Often what motivates me to talk to you on this Blog about a particular artist is the wish to share the emotion I felt at my first encounter with his universe. Sometimes the shock has been extreme and eletric, at other times the meeting was rather more spiritual and intoxicating. When I went to my first Kelly Joe Phelps gig in my area in the late Nineties, it was definitely the latter, a kind of a cloud nine experience. Phelps, armed with only his guitar and voice, succeeded in making me have a remarkable and magical experience. After more than an hour listening to his music, in the middle of a near-church-like audience, a feeling of deep quiet and well-being had invaded me. It has to be said that on that evening, the grace and the musical subtlety came close to the sublime and the presentation was totally natural and had a disconcerting solemnity.
Kelly Joe first came to me in 1994 with his first wonderful album: Lead Me On, worthy of the new wave Revival Folk Blues which was to come in the middle of the Nineties with Keb Mo, Alvin Youngblood Hart, Guy Davis, Eric Bibb and others. But our guitar player, based in Portland, showed his sharp expermental spirit from the start, taking apart the famous 12 bars and classical constructions: verse /refrain/chorus in his Blues compositions and taking the listener into waves of Folk, but with new and limitless runs that could be attributed to the heritage of his earlier years in the world of Free Jazz. So he forged a very personal and characeristic style which has not stopped evolving over the years, first by adding other instruments to his single guitar and culminating in 2009
with the release of Western Bell, which presented a totally instrumental creation, not just complex but filled with acoustic Free Jazz Folk characteristics, and all slightly bewildering to his earliest fans.
After a pleasant interlude, working duo shows with the Californian singer-songwriter Corinne West and the release of their Magnetic Skyline CD in 2010, KJP has returned, with his former accomplice, Steve Dawson taking responsibility for the production with this Brother Sinner And The Whale, recorded over three days in Vancouver, Canada. At the age of nearly 53, our man decided to go back to the source and to his values, both musically and spiritually. We find him, solo in the studio, doing 6 songs on his National guitar with metallic resonator and 6 others on his Martin 35 Johnny Cash black model. 11 songs and a repeat, all with biblical contents inspired by the book of Jonah, and just like Lurrie Bell (reviewed here) Phelps is back with a Gospel release, imbued with echos of Blues and Folk.
A few notes on the Dobro, melodic, stinging and hit with an authority often attributed to Son House all in one, Kelly Joe starts with ‘Talkin’ to Jehova’ to open the door for us onto this creations, not only dedicated to his religious beliefs but also as a reflection on his life. The voice is still captivating and moving, his technical skills on Slide Guitar, played flat on his knees, are always impressive. A first grand Blues/Gospel moment takes us to the heart of the Delta of the Southern Mississippi. With : Goodbye To Sorrow and his finger pickin’ technique on the acoustic, which originally forged our man’s reputation, we tend to lean towards Rev. Gary Davis, so dear to Jorma Kaukonen and so many others. With a beautiful vibrant melody and a stress-free voice Mr. Phelps tells us how he has shaken off his pains and his sorrows.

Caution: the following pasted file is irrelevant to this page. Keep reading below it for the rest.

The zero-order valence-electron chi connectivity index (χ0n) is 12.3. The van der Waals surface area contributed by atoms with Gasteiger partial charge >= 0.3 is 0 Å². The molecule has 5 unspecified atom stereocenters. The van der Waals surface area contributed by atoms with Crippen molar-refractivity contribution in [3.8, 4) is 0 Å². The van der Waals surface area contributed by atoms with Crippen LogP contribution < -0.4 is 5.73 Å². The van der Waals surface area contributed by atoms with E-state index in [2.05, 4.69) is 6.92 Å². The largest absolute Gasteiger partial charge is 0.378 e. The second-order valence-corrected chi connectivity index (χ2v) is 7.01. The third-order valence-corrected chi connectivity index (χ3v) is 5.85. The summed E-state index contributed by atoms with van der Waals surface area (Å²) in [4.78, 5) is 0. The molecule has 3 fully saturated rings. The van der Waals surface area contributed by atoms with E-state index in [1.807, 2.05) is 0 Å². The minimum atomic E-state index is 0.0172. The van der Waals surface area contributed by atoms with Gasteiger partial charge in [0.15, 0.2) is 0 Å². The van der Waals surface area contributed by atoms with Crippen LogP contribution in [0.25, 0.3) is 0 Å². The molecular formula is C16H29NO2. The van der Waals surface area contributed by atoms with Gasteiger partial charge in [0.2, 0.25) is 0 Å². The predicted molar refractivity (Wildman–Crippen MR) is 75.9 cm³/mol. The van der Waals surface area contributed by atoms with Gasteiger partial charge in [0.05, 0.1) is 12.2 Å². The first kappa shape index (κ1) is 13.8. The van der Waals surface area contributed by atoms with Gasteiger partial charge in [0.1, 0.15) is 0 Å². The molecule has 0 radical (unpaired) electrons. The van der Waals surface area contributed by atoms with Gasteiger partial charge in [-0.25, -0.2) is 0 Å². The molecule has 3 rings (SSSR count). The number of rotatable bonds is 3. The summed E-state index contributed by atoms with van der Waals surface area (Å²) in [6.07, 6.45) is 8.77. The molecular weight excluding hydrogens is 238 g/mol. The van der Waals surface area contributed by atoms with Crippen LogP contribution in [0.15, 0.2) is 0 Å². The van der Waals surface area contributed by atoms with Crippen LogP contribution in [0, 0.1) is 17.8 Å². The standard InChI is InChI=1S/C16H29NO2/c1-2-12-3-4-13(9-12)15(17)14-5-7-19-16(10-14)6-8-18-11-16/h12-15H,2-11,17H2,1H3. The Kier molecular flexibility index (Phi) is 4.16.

In this way he switches between aspects of folk: accompanied on his acoustic guitar to give us: Pilgrim’s Reach, Hard Time They Never Go Away and Crosby Stills & Nash off-shoots; Sometimes A Drifter as beautiful as anything by James Taylor, Guide Me, O Thou Great Jehova which could have been written by Mississippi John Hurt, or The Holy Spirit Flood and his finger picking virtuosity which remind us of when he started, and then he switches to religious Blues with flamboyant playing on the Dobro in the penetrating Hope In The Lord To Provide, Down The Praying Ground and his seductive vocal melodies. The depth of Gospel and Spirituals reaches its peak with the repeat of the traditional (which was already on Lead Me On, but in a different version) I’ve Been Converted, where the intensity reminds us of Blind Willie Johnson, a grand moment.
Do not think that Kelly Joe Phelps has come to simply try and convert you to his cause. Whether you believe or not, the music should be interpreted with the utmost conviction and a religious belief certainly perpetuates a strong one there. Furthermore, several of the song lyrics can be totally removed from their religious context: Sometimes A Drifter or Hard Time They Never Gow Away; he also gives us 2 instrumentals on Dobro, the fantastic Brother Pilgrim which closes with imperial mastery. This puts him beyond any kind of unwelcome preaching and allows him to stay within the ingenuous framework of a completely artistic collection of work. There are ample examples of Blues men going, without prejudice, from Blues to Gospel such as the giant Son House and as the music comes from deep within them, it can only touch you, move you and transport you. Kelly Joe Phelps converted me to his music a long time ago and today he demonstrates that he still is a great and genuine artist, full of subtlety and refinement. A rare find!